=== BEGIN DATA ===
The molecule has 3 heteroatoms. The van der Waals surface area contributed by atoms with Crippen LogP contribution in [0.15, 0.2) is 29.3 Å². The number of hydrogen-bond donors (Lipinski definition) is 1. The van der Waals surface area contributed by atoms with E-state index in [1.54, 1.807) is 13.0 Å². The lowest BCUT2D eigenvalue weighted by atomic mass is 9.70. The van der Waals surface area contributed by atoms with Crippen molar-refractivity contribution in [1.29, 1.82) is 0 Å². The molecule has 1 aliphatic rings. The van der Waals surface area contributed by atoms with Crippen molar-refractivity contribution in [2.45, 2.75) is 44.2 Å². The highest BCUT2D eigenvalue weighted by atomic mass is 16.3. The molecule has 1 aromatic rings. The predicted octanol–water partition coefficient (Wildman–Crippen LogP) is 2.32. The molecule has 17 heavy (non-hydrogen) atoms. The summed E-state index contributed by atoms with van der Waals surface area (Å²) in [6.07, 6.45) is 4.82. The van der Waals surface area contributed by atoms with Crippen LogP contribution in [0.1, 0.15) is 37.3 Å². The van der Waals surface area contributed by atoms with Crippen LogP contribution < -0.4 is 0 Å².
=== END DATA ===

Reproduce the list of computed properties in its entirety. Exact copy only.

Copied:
The molecule has 3 heteroatoms. The van der Waals surface area contributed by atoms with Crippen LogP contribution in [0.15, 0.2) is 29.3 Å². The number of hydrogen-bond donors (Lipinski definition) is 1. The van der Waals surface area contributed by atoms with E-state index in [1.54, 1.807) is 13.0 Å². The lowest BCUT2D eigenvalue weighted by atomic mass is 9.70. The van der Waals surface area contributed by atoms with Crippen molar-refractivity contribution in [1.29, 1.82) is 0 Å². The molecule has 1 aliphatic rings. The van der Waals surface area contributed by atoms with Crippen molar-refractivity contribution in [2.45, 2.75) is 44.2 Å². The highest BCUT2D eigenvalue weighted by atomic mass is 16.3. The molecule has 1 aromatic rings. The predicted octanol–water partition coefficient (Wildman–Crippen LogP) is 2.32. The molecule has 17 heavy (non-hydrogen) atoms. The summed E-state index contributed by atoms with van der Waals surface area (Å²) in [6.07, 6.45) is 4.82. The van der Waals surface area contributed by atoms with Crippen LogP contribution in [0.1, 0.15) is 37.3 Å². The van der Waals surface area contributed by atoms with Crippen LogP contribution < -0.4 is 0 Å².